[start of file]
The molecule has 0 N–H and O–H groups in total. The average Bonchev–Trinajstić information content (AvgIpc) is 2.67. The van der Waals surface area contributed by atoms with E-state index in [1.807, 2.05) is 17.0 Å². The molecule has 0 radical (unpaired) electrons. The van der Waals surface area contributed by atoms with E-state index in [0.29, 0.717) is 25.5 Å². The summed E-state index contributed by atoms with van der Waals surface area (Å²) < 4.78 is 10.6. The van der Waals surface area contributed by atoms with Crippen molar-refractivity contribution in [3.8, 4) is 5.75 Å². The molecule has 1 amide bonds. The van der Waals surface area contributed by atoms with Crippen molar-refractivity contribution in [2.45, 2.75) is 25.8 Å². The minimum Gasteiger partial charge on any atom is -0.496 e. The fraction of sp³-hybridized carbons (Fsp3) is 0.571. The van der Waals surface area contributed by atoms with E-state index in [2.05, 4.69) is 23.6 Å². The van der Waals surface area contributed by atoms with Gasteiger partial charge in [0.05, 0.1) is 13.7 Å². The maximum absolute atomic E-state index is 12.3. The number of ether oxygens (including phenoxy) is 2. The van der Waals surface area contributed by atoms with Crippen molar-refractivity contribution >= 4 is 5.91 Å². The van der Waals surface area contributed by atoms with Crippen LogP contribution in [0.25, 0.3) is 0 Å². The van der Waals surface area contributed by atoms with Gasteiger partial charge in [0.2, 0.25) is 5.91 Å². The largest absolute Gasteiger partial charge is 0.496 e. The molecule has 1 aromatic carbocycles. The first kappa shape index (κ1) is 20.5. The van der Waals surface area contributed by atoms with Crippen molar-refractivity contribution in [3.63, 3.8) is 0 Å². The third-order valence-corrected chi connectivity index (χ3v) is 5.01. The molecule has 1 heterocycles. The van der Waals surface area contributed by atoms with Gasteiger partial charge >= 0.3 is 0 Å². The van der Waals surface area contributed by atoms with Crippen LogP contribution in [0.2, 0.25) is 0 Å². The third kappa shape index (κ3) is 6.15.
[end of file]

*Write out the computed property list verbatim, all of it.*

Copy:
The molecule has 0 N–H and O–H groups in total. The average Bonchev–Trinajstić information content (AvgIpc) is 2.67. The van der Waals surface area contributed by atoms with E-state index in [1.807, 2.05) is 17.0 Å². The molecule has 0 radical (unpaired) electrons. The van der Waals surface area contributed by atoms with E-state index in [0.29, 0.717) is 25.5 Å². The summed E-state index contributed by atoms with van der Waals surface area (Å²) < 4.78 is 10.6. The van der Waals surface area contributed by atoms with Crippen molar-refractivity contribution in [3.8, 4) is 5.75 Å². The molecule has 1 amide bonds. The van der Waals surface area contributed by atoms with Crippen molar-refractivity contribution in [2.45, 2.75) is 25.8 Å². The minimum Gasteiger partial charge on any atom is -0.496 e. The fraction of sp³-hybridized carbons (Fsp3) is 0.571. The van der Waals surface area contributed by atoms with E-state index in [2.05, 4.69) is 23.6 Å². The van der Waals surface area contributed by atoms with Gasteiger partial charge in [0.05, 0.1) is 13.7 Å². The maximum absolute atomic E-state index is 12.3. The number of ether oxygens (including phenoxy) is 2. The van der Waals surface area contributed by atoms with Crippen molar-refractivity contribution >= 4 is 5.91 Å². The van der Waals surface area contributed by atoms with Crippen LogP contribution in [0.25, 0.3) is 0 Å². The van der Waals surface area contributed by atoms with Gasteiger partial charge in [0.2, 0.25) is 5.91 Å². The largest absolute Gasteiger partial charge is 0.496 e. The molecule has 1 aromatic carbocycles. The first kappa shape index (κ1) is 20.5. The van der Waals surface area contributed by atoms with Crippen molar-refractivity contribution in [3.63, 3.8) is 0 Å². The third-order valence-corrected chi connectivity index (χ3v) is 5.01. The molecule has 1 heterocycles. The van der Waals surface area contributed by atoms with Gasteiger partial charge >= 0.3 is 0 Å². The van der Waals surface area contributed by atoms with Crippen LogP contribution in [0.2, 0.25) is 0 Å². The third kappa shape index (κ3) is 6.15.